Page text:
Wednesday, November 05, 2008

Diary of an Election Day

5:55am - I'm awake! Thanks in part to the three alarms I set, and also to the loud salsa music that was inexplicably blaring in the street for a couple minutes. (aside: Brooklyn is a whole lot louder than I anticipated before moving here.)

6:15am - I'm dressed! Armed with several forms of ID and a good book, I walk down the street to my polling place. The line extends out the door of the school, around the corner and down the block. I take my place in line behind a man and his mother and make small talk. I am not a chit-chatty person. Ever. And especially not in the morning. But this morning - I feel like I could chat up a tree, I'm so bouncy & excited.

6:55am - I have reached the promised land of the school gymnasium! Still in line, still waiting, but the voting booths are now in sight. All around me I hear the clang of the levers, registering votes. I have mentally composed a list of possible process improvements. More signs! Better expectation management! Still, it has been a mostly painless experience thus far. I am very excited to be here. A girl behind me expresses a sentiment that echoes my own thoughts: "It feels like Christmas morning! Except with the possibility of sucking a lot at the end."

7:20am - I make my selection, pull the lever and vote for change! It feels a teensy bit anti-climactic, though. Like there should be confetti and streamers showering down as I leave the booth. Trumpets sounding. High fives. People leaping into the air like an old-school Toyota commercial. Oh well. I walk home, make some coffee, get ready for work and the waiting game.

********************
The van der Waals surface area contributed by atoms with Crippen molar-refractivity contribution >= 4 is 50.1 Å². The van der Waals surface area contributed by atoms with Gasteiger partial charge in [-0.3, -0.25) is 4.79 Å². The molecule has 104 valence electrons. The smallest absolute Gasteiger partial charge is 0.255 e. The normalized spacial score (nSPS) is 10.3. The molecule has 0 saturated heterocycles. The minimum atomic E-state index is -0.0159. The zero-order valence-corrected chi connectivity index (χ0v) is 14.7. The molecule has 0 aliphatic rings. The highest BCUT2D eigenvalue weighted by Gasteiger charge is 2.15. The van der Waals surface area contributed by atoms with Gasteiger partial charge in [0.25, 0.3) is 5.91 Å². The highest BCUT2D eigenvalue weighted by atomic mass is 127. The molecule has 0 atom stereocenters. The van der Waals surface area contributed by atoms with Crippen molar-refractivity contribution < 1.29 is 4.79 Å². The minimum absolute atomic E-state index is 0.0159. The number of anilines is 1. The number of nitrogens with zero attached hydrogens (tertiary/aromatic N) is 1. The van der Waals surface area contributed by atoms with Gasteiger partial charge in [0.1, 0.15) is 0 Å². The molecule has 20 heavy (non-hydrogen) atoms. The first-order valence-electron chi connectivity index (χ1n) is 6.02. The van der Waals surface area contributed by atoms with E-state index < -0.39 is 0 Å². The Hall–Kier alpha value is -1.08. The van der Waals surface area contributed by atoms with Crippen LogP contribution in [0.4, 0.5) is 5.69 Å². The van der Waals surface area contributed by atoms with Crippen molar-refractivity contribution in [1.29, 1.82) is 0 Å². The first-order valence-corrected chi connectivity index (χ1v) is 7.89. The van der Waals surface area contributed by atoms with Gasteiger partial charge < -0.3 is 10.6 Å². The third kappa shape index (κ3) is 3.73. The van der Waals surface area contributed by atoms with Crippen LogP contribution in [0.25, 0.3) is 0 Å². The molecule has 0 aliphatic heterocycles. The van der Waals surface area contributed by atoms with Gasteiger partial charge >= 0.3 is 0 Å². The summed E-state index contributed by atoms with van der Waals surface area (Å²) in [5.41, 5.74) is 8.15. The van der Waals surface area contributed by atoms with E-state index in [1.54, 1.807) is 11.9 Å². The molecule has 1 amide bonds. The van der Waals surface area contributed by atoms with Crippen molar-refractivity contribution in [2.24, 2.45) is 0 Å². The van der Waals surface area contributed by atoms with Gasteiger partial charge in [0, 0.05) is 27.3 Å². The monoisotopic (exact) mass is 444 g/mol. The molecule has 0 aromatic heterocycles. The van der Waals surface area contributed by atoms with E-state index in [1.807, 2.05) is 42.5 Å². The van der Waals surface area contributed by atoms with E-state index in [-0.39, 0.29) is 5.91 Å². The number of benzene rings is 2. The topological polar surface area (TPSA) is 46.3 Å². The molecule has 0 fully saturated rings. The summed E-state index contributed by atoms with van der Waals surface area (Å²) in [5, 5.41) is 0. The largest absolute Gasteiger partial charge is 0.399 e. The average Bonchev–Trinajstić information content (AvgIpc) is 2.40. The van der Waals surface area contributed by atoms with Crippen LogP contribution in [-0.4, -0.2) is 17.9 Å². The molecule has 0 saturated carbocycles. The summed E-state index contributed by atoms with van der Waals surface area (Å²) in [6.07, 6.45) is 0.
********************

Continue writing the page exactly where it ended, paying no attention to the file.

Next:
12:19pm - I am not good at waiting! (no surprise there) When do we get results? Why doesn't have anything new or interesting to tell me? I try to distract myself. I try not to relive the dark days of 2004.

5:46pm - I reluctantly prepare to leave my news feed and head downtown to Hebrew class.

6:55pm - Class starts late, in part because we have been chatting about the election. My teacher is school-girl-giddy over Obama. We have a final word on New Hampshire, and the Great Schlep, before getting down to business with the causitive verb pattern.

8:25pm - Causitive verb pattern be d*&$#-ed! Teacher has her coat on, her bag packed, and is ready to bolt. Class ends early as we disperse to go watch the returns.

8:55pm - I arrive uptown in Murray Hill and make my way to T.'s apartment to watch the election coverage, eat good snacks and do some socializing. I join the party already in progress. We compare NBC to Fox News to John Stewart/Stephen Colbert, and blue corn chips to blue potato chips. There are no easy answers.

11:01pm - John Stewart declares Obama the winner. That John Stewart is such a riot! Wait...we think he might be serious. Is he being serious? Do we have a winner? NBC seems to confirm it. It seems too early - skepticism reigns in hope.

11:05pm - I text my brother, "Is this it? Is it real? Can we believe it?!" He texts back, "Yes we can!"

11:45pm - I begin my own great schlep back home. In front of me, the ESB glows red and blue and I find, for the first time in a long time, a display of patriotism doesn't bother me. I see a few American flags and I don't cringe. For the past several years I've felt such pained chagrin about being an American. Could that be dissipating already? I know it's so not a New Yorker thing to do, but I smile at everyone I pass on the street.

12:15am - While riding the R-train beneath the East River, my iPod and I share a few moments with our friends Peter, Paul & Mary. It seems appropriate. "Have You Been to Jail for Justice?", "The Times They Are a'Changing" and "Day is Done" take me home.

12:32am - I exit the subway in Brooklyn and, for the second time today, think, "Man, Brooklyn is loud!" Cars and taxis and garbage trucks are honking their horns. A group of hooligans (aka my fellow Americans) are straddling the median of 4th Ave, waving streamers and cheering. I see strangers high-fiving. A grown man skipping. It's a party in the streets and there is no sign of stopping.

1:00am - I remember the Jewish prayer that thanks God for bringing us to each new station in life. I thank God for bringing us to this new station.

1:31am-2:30am - Still too loud to sleep, so I talk on the phone with S. about reptilian humanoids, Cain & Abel, and the end of a DB era.

3am - The honking has died down, the "Obama" shouts more sporadic, so I decide to call it a day. And what a day it was.

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